Recording of April 2014: Beethoven: The Symphonies and Reflections
Symphonies 19; works by Giya Kancheli, Misato Mochizuki, Raminta erknyte, Rodion Shchedrin, Johannes Maria Staud, Jörg Widmann
Mariss Jansons, Bavarian Radio Symphony Orchestra. Christiane Karg, soprano; Mihoko Fujimura, mezzo-soprano; Michael Schade, tenor; Michael Volle, baritone.
BR Klassik 900119 (6 CDs). 2013. Wilhelm Meister, prod.; Ulrike Schwarz, Peter Urban, Sunao Shimazaki, engs; Mechtild Homburg, Elisabeth Panzer, Bernadette Rüb, asst. engs. DDD. 6:27:31
These live performances of Beethoven's nine symphonies were recorded mostly in Tokyo's Suntory Hall, October through December 2012 (except 3 and 6, recorded in Munich's Herkulessaal); the ancillary materialthe Reflections of this set's titleare works by contemporary composers commissioned by conductor Mariss Jansons and recorded in Munich and Tokyo in 2008, 2009, and 2012. Intended as homages to Beethoven (as if he needed any), they are supposed to reflect what these composers feel Beethoven might be writing if he were alive today. Each new work is meant to denote an aspect of a specific symphony, and the CDs are (mostly) arranged so that we can hear each after the symphony that inspired it. Some of these pieces are daring and innovative, and add value to these marvelous performances of the symphonies themselves.
When writing about the canon of recorded Beethoven, it's usually easy to pick out the classics, since they normally have overwhelmed us: Carlos Kleiber's Symphonies 5 and 7; the Furtwängler Ninth (from 1942, with Joseph Goebbels in attendance and a flamingly accusatory last movement); almost all of the 1962 Karajans (save for 6; he appears to have no patience for nature); and many of Klemperer's despite his slow tempos, which invariably sound leaden on first hearing but make more sense the more one listens. Putting aside historically informed performances, most of the "greats" come firmly out of the German tradition, which sees the Nine as the culmination of the symphonic form and Romantic expression, with a huge bedrock of strings; grand, outsized gestures; and the drama and philosophy underlined in red. Böhm, Bernstein, Barenboim, and Blomstedt have continued this tradition, and it is, indeed, valid and glorious. Mariss Jansons, though also firmly rooted in tradition, is not dogmatic: no reinterpretations, no eccentricities, no axes to grind, no points to make except musical ones.
In general, what Jansons and the superb Munich RSO offer are tempos on the quick side that make for intensity rather than rushing (like Böhm's Ring cycle); remarkable instrumental clarity without any feeling of digitalized underpinning or "highlighting"it's all music, not technologyand a sense of each symphony's "personality." He's not interested in overwhelming with volume, but rather with the weight each movement requires: the brass tone is always stunningly rounded, and the low strings have great warmth. Rhythms are potently realized. Symphonies 1 and 2 are buoyant and classical, Ö la Haydn; by 3, Beethoven had found his voice and was digging into the profound. Finding the first movement lighter than usual makes perfect sense with the somber opening chord of the second, a Funeral March; one has an almost physical reaction to the difference. The fine tunes of Symphony 4 sound lovely and revitalizing rather than just pretty.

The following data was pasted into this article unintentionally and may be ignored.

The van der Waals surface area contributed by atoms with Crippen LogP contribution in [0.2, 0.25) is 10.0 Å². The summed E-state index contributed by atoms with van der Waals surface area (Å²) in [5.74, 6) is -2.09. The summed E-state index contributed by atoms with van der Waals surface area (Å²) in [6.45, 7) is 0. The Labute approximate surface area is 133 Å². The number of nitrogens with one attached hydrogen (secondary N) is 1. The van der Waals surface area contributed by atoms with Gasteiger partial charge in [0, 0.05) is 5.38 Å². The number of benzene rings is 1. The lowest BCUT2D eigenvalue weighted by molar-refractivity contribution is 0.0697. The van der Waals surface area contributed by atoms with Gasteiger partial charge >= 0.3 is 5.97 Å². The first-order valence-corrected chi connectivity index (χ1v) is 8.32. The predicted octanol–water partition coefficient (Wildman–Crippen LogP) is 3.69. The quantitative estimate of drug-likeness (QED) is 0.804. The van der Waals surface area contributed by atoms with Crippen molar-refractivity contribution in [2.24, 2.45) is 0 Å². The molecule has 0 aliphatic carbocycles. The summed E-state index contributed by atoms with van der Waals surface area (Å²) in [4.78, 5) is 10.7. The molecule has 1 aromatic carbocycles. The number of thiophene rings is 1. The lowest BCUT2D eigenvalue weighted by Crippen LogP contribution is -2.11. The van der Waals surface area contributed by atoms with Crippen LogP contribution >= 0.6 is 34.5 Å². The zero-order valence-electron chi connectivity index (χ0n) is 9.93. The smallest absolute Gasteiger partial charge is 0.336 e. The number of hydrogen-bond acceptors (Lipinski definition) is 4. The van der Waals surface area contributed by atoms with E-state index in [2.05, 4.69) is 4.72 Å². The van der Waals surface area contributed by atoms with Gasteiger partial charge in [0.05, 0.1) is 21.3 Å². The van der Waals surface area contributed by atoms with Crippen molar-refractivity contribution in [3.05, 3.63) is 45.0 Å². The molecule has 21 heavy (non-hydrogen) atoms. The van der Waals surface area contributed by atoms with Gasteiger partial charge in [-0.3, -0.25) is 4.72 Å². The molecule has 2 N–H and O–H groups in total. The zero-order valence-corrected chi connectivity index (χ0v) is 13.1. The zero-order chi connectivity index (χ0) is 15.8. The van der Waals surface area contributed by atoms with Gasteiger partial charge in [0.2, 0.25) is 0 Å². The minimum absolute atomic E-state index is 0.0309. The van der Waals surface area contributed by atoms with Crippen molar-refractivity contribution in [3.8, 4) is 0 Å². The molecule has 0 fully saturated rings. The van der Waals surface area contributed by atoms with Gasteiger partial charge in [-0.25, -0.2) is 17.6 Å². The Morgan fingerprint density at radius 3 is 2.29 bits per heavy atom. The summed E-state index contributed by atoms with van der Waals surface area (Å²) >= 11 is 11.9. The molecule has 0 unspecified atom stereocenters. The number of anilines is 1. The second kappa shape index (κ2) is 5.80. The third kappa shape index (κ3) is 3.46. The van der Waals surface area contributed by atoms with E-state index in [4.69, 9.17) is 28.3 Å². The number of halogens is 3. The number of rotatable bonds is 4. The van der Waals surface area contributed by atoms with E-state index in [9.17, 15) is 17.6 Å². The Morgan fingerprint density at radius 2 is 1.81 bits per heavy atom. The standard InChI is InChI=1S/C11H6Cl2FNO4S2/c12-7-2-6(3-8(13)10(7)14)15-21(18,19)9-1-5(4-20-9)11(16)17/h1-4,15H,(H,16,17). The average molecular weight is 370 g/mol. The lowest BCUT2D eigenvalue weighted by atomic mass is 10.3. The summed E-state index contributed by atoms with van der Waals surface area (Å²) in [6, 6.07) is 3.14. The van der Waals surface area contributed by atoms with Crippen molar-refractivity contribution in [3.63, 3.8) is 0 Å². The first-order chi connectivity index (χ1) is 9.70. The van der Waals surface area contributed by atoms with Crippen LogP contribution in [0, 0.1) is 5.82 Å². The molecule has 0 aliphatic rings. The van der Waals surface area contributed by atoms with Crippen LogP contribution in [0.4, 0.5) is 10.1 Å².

The Fifth is a bit lacking. Though handsomely played, the first movement doesn't make the listener nervous, as it should, and while the slow movement is affectionate, the finale doesn't leave us breathless. Jansons's Pastoral, on the other hand, may become the gold standard: incredibly evocative of the nature it describes, yet not "painterly"the merriment of the Country Folk is not bumpkin-like, the storm is not a monsoon. The symphony does what it should: take us away from man-made places. And the playing, note for note, is just beautiful. Symphony 7 is energetic but, oddly, is the one with which Jansons takes his time; as a result, the whole misses being as stirring or rapturous as one might want. The oft-neglected Eighth is given a performance that will sell it to the unconverted: the wit and charm are here all-knowing and sly rather than puckish, with the "metronome" movement an ideal example of a conductor and players really understanding the composer's intentions.
Oh, the Ninth. Until the jubilant ending, menace is everywhere, but without creaking doors. The anguished moments of the first movement are clear and properly disturbing; the second movement never allows itself to offer comfort, with the firefly moments invariably beaten up by the timpani and the jumpy coda full of anxiety. The third movement is almost holy, and never drags; the emphasis on the long, beautiful opening melody (as well as the second theme) is ravishing. The finale is not barnstorming; it is, rather, all of a piece, and goes brilliantly from darkness to light. It has remarkable Schwung, and the chorus, ever aware of dynamics and rhythm, is brilliant. The soloists work as a team. It won't make you crazy, like Szell, Karajan, or Furtwängler, but it's a thoroughly satisfying reading, truly an ode to joy.
The "new" works vary from an upsetting, joyless piece by Staud that bears little kinship with Symphony 1 to a grand, exhilarating statement by Shchedrin, best known as a composer of ballet music. Kancheli's longish Dixi (after Symphony 9) is for mixed choir and orchestra; its affected moodswings come across as variously hypnotic and pretentious. And if I never again hear Widmann's Con brio, it will be too soon. It's a good bet that if you acquire this marvelous set of symphonies, you'll listen to the addenda just once, then revel in Beethoven anew.Robert Levine